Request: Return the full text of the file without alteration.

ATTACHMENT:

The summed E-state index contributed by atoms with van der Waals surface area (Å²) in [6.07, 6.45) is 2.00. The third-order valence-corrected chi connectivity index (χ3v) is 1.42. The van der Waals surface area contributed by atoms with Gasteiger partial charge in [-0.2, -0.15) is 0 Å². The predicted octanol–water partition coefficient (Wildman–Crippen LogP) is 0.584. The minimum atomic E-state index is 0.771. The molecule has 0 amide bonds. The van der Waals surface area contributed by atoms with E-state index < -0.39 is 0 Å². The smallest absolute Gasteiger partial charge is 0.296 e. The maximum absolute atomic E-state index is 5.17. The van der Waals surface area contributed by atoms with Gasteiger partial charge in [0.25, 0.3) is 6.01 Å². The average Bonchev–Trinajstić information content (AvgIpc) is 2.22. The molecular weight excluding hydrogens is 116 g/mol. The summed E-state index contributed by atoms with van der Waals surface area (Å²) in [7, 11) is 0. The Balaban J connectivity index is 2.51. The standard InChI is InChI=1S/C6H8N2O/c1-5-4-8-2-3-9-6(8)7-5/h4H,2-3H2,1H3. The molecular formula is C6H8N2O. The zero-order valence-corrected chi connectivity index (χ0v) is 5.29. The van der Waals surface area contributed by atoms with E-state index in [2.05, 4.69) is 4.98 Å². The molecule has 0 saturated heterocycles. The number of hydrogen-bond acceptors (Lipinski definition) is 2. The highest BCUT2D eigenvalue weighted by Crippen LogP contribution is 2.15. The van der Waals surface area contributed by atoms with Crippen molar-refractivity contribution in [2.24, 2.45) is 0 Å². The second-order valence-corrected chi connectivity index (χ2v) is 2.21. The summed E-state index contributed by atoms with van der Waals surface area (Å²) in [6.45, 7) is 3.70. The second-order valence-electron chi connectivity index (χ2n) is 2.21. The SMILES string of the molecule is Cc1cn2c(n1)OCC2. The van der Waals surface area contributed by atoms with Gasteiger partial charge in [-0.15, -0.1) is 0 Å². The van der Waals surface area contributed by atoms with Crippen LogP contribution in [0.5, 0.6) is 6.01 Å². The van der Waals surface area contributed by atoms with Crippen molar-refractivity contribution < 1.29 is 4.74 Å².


The summed E-state index contributed by atoms with van der Waals surface area (Å²) in [6.07, 6.45) is 2.00. The third-order valence-corrected chi connectivity index (χ3v) is 1.42. The van der Waals surface area contributed by atoms with Gasteiger partial charge in [-0.2, -0.15) is 0 Å². The predicted octanol–water partition coefficient (Wildman–Crippen LogP) is 0.584. The minimum atomic E-state index is 0.771. The molecule has 0 amide bonds. The van der Waals surface area contributed by atoms with E-state index < -0.39 is 0 Å². The smallest absolute Gasteiger partial charge is 0.296 e. The maximum absolute atomic E-state index is 5.17. The van der Waals surface area contributed by atoms with Gasteiger partial charge in [0.25, 0.3) is 6.01 Å². The average Bonchev–Trinajstić information content (AvgIpc) is 2.22. The molecular weight excluding hydrogens is 116 g/mol. The summed E-state index contributed by atoms with van der Waals surface area (Å²) in [7, 11) is 0. The Balaban J connectivity index is 2.51. The standard InChI is InChI=1S/C6H8N2O/c1-5-4-8-2-3-9-6(8)7-5/h4H,2-3H2,1H3. The molecular formula is C6H8N2O. The zero-order valence-corrected chi connectivity index (χ0v) is 5.29. The van der Waals surface area contributed by atoms with E-state index in [2.05, 4.69) is 4.98 Å². The molecule has 0 saturated heterocycles. The number of hydrogen-bond acceptors (Lipinski definition) is 2. The highest BCUT2D eigenvalue weighted by Crippen LogP contribution is 2.15. The van der Waals surface area contributed by atoms with Crippen molar-refractivity contribution in [2.24, 2.45) is 0 Å². The second-order valence-corrected chi connectivity index (χ2v) is 2.21. The summed E-state index contributed by atoms with van der Waals surface area (Å²) in [6.45, 7) is 3.70. The second-order valence-electron chi connectivity index (χ2n) is 2.21. The SMILES string of the molecule is Cc1cn2c(n1)OCC2. The van der Waals surface area contributed by atoms with Gasteiger partial charge in [-0.15, -0.1) is 0 Å². The van der Waals surface area contributed by atoms with Crippen LogP contribution in [0.5, 0.6) is 6.01 Å². The van der Waals surface area contributed by atoms with Crippen molar-refractivity contribution < 1.29 is 4.74 Å².